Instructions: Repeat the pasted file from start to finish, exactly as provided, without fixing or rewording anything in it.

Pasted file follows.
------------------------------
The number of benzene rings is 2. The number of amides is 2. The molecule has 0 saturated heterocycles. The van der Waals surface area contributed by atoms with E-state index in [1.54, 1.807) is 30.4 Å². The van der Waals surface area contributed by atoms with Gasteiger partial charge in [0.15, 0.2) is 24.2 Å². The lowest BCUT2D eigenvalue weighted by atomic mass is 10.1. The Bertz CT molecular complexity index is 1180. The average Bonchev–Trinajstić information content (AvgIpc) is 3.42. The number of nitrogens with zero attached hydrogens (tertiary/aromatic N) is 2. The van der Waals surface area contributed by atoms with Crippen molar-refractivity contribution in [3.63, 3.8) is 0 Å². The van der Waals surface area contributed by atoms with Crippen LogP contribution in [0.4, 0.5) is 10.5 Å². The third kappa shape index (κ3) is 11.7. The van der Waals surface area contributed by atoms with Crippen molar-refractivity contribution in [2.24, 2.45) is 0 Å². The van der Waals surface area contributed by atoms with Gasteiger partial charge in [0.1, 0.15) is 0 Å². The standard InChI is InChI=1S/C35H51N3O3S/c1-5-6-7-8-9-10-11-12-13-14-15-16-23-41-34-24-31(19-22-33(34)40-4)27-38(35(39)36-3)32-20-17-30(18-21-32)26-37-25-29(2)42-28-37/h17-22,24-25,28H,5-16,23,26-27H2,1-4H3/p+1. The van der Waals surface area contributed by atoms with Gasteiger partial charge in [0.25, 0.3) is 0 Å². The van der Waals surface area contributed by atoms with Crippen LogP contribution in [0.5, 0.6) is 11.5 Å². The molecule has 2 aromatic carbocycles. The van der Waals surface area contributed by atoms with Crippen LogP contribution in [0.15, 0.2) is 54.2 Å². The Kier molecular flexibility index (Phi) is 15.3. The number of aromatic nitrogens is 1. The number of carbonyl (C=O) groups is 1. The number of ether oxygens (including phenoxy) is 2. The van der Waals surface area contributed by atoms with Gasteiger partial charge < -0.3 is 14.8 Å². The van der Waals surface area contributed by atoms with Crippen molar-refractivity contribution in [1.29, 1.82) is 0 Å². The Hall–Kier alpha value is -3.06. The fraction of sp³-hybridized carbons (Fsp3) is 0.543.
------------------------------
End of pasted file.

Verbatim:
The number of benzene rings is 2. The number of amides is 2. The molecule has 0 saturated heterocycles. The van der Waals surface area contributed by atoms with E-state index in [1.54, 1.807) is 30.4 Å². The van der Waals surface area contributed by atoms with Gasteiger partial charge in [0.15, 0.2) is 24.2 Å². The lowest BCUT2D eigenvalue weighted by atomic mass is 10.1. The Bertz CT molecular complexity index is 1180. The average Bonchev–Trinajstić information content (AvgIpc) is 3.42. The number of nitrogens with zero attached hydrogens (tertiary/aromatic N) is 2. The van der Waals surface area contributed by atoms with Crippen molar-refractivity contribution in [3.63, 3.8) is 0 Å². The van der Waals surface area contributed by atoms with Crippen LogP contribution in [0.4, 0.5) is 10.5 Å². The third kappa shape index (κ3) is 11.7. The van der Waals surface area contributed by atoms with Crippen molar-refractivity contribution in [2.24, 2.45) is 0 Å². The van der Waals surface area contributed by atoms with Gasteiger partial charge in [0.1, 0.15) is 0 Å². The standard InChI is InChI=1S/C35H51N3O3S/c1-5-6-7-8-9-10-11-12-13-14-15-16-23-41-34-24-31(19-22-33(34)40-4)27-38(35(39)36-3)32-20-17-30(18-21-32)26-37-25-29(2)42-28-37/h17-22,24-25,28H,5-16,23,26-27H2,1-4H3/p+1. The van der Waals surface area contributed by atoms with Gasteiger partial charge in [0.25, 0.3) is 0 Å². The van der Waals surface area contributed by atoms with Crippen LogP contribution in [0.5, 0.6) is 11.5 Å². The molecule has 2 aromatic carbocycles. The van der Waals surface area contributed by atoms with Crippen LogP contribution in [0.15, 0.2) is 54.2 Å². The Kier molecular flexibility index (Phi) is 15.3. The number of aromatic nitrogens is 1. The number of carbonyl (C=O) groups is 1. The number of ether oxygens (including phenoxy) is 2. The van der Waals surface area contributed by atoms with Gasteiger partial charge < -0.3 is 14.8 Å². The van der Waals surface area contributed by atoms with Crippen molar-refractivity contribution in [1.29, 1.82) is 0 Å². The Hall–Kier alpha value is -3.06. The fraction of sp³-hybridized carbons (Fsp3) is 0.543.